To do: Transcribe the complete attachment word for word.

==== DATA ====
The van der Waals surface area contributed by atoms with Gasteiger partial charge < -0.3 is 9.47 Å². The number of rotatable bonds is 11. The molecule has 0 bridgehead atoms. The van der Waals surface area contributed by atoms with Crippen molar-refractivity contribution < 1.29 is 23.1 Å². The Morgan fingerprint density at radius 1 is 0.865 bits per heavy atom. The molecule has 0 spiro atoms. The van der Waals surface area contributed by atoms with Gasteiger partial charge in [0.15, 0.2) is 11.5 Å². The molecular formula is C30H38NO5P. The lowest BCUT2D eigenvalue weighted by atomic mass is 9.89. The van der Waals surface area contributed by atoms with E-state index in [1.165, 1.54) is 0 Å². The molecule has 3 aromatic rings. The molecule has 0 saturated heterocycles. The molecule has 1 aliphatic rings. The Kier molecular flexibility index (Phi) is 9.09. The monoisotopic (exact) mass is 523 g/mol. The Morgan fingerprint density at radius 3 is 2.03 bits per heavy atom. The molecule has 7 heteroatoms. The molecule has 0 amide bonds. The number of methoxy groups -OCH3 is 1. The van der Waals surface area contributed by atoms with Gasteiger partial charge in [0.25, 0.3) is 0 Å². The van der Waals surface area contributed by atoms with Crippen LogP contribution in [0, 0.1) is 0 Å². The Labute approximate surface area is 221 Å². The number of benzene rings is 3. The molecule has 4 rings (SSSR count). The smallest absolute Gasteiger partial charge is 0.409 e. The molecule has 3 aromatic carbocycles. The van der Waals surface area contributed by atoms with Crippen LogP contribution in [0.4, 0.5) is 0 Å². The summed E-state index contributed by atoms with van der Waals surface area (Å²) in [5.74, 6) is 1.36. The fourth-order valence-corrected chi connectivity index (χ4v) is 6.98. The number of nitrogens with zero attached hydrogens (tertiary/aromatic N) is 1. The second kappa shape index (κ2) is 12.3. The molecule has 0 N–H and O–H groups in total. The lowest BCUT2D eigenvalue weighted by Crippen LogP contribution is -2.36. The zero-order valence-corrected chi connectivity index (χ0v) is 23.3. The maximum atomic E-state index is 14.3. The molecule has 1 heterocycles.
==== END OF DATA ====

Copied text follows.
The van der Waals surface area contributed by atoms with Gasteiger partial charge < -0.3 is 9.47 Å². The number of rotatable bonds is 11. The molecule has 0 bridgehead atoms. The van der Waals surface area contributed by atoms with Crippen molar-refractivity contribution < 1.29 is 23.1 Å². The Morgan fingerprint density at radius 1 is 0.865 bits per heavy atom. The molecule has 0 spiro atoms. The van der Waals surface area contributed by atoms with Gasteiger partial charge in [0.15, 0.2) is 11.5 Å². The molecular formula is C30H38NO5P. The lowest BCUT2D eigenvalue weighted by atomic mass is 9.89. The van der Waals surface area contributed by atoms with E-state index in [1.165, 1.54) is 0 Å². The molecule has 3 aromatic rings. The molecule has 0 saturated heterocycles. The molecule has 1 aliphatic rings. The Kier molecular flexibility index (Phi) is 9.09. The monoisotopic (exact) mass is 523 g/mol. The Morgan fingerprint density at radius 3 is 2.03 bits per heavy atom. The molecule has 7 heteroatoms. The molecule has 0 amide bonds. The number of methoxy groups -OCH3 is 1. The van der Waals surface area contributed by atoms with Gasteiger partial charge in [0.25, 0.3) is 0 Å². The van der Waals surface area contributed by atoms with Crippen LogP contribution in [0, 0.1) is 0 Å². The Labute approximate surface area is 221 Å². The number of benzene rings is 3. The molecule has 4 rings (SSSR count). The smallest absolute Gasteiger partial charge is 0.409 e. The molecule has 3 aromatic carbocycles. The van der Waals surface area contributed by atoms with Crippen LogP contribution in [0.4, 0.5) is 0 Å². The summed E-state index contributed by atoms with van der Waals surface area (Å²) in [5.74, 6) is 1.36. The fourth-order valence-corrected chi connectivity index (χ4v) is 6.98. The number of nitrogens with zero attached hydrogens (tertiary/aromatic N) is 1. The second kappa shape index (κ2) is 12.3. The molecule has 0 N–H and O–H groups in total. The lowest BCUT2D eigenvalue weighted by Crippen LogP contribution is -2.36. The zero-order valence-corrected chi connectivity index (χ0v) is 23.3. The maximum atomic E-state index is 14.3. The molecule has 1 heterocycles.